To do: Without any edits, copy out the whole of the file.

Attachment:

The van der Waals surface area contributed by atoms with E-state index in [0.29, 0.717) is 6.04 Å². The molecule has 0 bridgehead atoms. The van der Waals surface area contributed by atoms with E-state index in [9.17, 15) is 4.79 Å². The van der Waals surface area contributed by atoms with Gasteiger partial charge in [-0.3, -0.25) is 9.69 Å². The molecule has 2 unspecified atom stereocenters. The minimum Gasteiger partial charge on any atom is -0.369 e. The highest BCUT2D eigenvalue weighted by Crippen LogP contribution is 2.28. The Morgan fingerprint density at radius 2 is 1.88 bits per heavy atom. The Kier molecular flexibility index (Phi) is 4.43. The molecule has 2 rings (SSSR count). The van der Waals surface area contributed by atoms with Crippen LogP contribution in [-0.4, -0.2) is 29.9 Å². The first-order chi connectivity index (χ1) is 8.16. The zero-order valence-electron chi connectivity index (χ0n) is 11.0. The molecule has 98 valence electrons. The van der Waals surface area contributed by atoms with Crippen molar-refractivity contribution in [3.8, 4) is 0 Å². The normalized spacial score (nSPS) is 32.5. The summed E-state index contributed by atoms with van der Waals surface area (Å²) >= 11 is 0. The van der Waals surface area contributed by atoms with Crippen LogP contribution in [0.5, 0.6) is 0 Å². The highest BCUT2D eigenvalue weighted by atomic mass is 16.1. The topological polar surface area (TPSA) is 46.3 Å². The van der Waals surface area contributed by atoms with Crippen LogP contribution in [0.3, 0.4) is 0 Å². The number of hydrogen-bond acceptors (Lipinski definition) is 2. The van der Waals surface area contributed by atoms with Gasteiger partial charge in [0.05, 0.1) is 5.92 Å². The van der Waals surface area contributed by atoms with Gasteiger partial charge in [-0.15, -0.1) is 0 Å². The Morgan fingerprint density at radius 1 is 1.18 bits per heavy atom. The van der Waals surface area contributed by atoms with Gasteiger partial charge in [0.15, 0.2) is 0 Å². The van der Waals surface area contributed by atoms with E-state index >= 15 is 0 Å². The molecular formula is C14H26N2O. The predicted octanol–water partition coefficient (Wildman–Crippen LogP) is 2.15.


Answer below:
The van der Waals surface area contributed by atoms with E-state index in [0.29, 0.717) is 6.04 Å². The molecule has 0 bridgehead atoms. The van der Waals surface area contributed by atoms with E-state index in [9.17, 15) is 4.79 Å². The van der Waals surface area contributed by atoms with Gasteiger partial charge in [-0.3, -0.25) is 9.69 Å². The molecule has 2 unspecified atom stereocenters. The minimum Gasteiger partial charge on any atom is -0.369 e. The highest BCUT2D eigenvalue weighted by Crippen LogP contribution is 2.28. The Morgan fingerprint density at radius 2 is 1.88 bits per heavy atom. The Kier molecular flexibility index (Phi) is 4.43. The molecule has 2 rings (SSSR count). The van der Waals surface area contributed by atoms with Crippen LogP contribution in [-0.4, -0.2) is 29.9 Å². The first-order chi connectivity index (χ1) is 8.16. The zero-order valence-electron chi connectivity index (χ0n) is 11.0. The molecule has 98 valence electrons. The van der Waals surface area contributed by atoms with Crippen molar-refractivity contribution in [3.8, 4) is 0 Å². The normalized spacial score (nSPS) is 32.5. The summed E-state index contributed by atoms with van der Waals surface area (Å²) >= 11 is 0. The van der Waals surface area contributed by atoms with Crippen LogP contribution in [0.5, 0.6) is 0 Å². The highest BCUT2D eigenvalue weighted by atomic mass is 16.1. The topological polar surface area (TPSA) is 46.3 Å². The van der Waals surface area contributed by atoms with Crippen LogP contribution in [0.3, 0.4) is 0 Å². The number of hydrogen-bond acceptors (Lipinski definition) is 2. The van der Waals surface area contributed by atoms with Gasteiger partial charge in [0.05, 0.1) is 5.92 Å². The van der Waals surface area contributed by atoms with Gasteiger partial charge in [-0.15, -0.1) is 0 Å². The Morgan fingerprint density at radius 1 is 1.18 bits per heavy atom. The van der Waals surface area contributed by atoms with Gasteiger partial charge in [0.15, 0.2) is 0 Å². The van der Waals surface area contributed by atoms with E-state index >= 15 is 0 Å². The molecular formula is C14H26N2O. The predicted octanol–water partition coefficient (Wildman–Crippen LogP) is 2.15.